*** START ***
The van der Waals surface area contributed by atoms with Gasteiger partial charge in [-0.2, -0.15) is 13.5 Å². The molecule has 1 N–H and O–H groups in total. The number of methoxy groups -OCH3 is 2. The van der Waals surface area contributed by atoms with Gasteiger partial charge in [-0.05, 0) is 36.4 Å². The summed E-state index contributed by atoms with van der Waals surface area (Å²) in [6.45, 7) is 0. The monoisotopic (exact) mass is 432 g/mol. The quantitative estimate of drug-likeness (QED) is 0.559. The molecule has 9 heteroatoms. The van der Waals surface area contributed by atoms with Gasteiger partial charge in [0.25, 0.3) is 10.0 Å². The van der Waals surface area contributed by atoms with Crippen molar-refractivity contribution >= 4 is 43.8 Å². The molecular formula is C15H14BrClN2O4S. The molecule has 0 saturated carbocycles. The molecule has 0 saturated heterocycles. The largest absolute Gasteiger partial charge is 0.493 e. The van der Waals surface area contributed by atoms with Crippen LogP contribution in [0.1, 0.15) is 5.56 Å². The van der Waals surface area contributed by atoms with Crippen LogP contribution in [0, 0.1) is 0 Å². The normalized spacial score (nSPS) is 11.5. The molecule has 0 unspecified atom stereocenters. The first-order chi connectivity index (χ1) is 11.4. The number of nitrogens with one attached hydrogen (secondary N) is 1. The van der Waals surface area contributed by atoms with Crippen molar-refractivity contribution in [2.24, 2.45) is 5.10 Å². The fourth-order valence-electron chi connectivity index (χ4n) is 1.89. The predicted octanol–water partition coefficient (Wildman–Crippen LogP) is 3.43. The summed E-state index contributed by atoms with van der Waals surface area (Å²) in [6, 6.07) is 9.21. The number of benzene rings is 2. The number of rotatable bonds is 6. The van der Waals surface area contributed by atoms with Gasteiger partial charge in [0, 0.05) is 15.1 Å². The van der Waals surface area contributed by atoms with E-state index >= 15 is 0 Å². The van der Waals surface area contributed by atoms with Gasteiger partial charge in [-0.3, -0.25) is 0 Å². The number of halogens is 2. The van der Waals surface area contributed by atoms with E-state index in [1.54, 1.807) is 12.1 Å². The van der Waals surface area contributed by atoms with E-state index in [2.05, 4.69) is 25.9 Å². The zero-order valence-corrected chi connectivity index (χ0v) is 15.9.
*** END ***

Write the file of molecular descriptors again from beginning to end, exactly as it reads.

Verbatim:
The van der Waals surface area contributed by atoms with Gasteiger partial charge in [-0.2, -0.15) is 13.5 Å². The molecule has 1 N–H and O–H groups in total. The number of methoxy groups -OCH3 is 2. The van der Waals surface area contributed by atoms with Gasteiger partial charge in [-0.05, 0) is 36.4 Å². The summed E-state index contributed by atoms with van der Waals surface area (Å²) in [6.45, 7) is 0. The monoisotopic (exact) mass is 432 g/mol. The quantitative estimate of drug-likeness (QED) is 0.559. The molecule has 9 heteroatoms. The van der Waals surface area contributed by atoms with Gasteiger partial charge in [0.25, 0.3) is 10.0 Å². The van der Waals surface area contributed by atoms with Crippen molar-refractivity contribution >= 4 is 43.8 Å². The molecular formula is C15H14BrClN2O4S. The molecule has 0 saturated carbocycles. The molecule has 0 saturated heterocycles. The largest absolute Gasteiger partial charge is 0.493 e. The van der Waals surface area contributed by atoms with Crippen LogP contribution in [0.1, 0.15) is 5.56 Å². The van der Waals surface area contributed by atoms with Crippen LogP contribution in [0, 0.1) is 0 Å². The normalized spacial score (nSPS) is 11.5. The molecule has 0 unspecified atom stereocenters. The first-order chi connectivity index (χ1) is 11.4. The number of nitrogens with one attached hydrogen (secondary N) is 1. The van der Waals surface area contributed by atoms with Crippen molar-refractivity contribution in [2.24, 2.45) is 5.10 Å². The fourth-order valence-electron chi connectivity index (χ4n) is 1.89. The predicted octanol–water partition coefficient (Wildman–Crippen LogP) is 3.43. The summed E-state index contributed by atoms with van der Waals surface area (Å²) in [6, 6.07) is 9.21. The number of benzene rings is 2. The number of rotatable bonds is 6. The van der Waals surface area contributed by atoms with Gasteiger partial charge in [0, 0.05) is 15.1 Å². The van der Waals surface area contributed by atoms with E-state index >= 15 is 0 Å². The van der Waals surface area contributed by atoms with Gasteiger partial charge in [-0.3, -0.25) is 0 Å². The number of halogens is 2. The van der Waals surface area contributed by atoms with E-state index in [1.54, 1.807) is 12.1 Å². The van der Waals surface area contributed by atoms with E-state index in [2.05, 4.69) is 25.9 Å². The zero-order valence-corrected chi connectivity index (χ0v) is 15.9.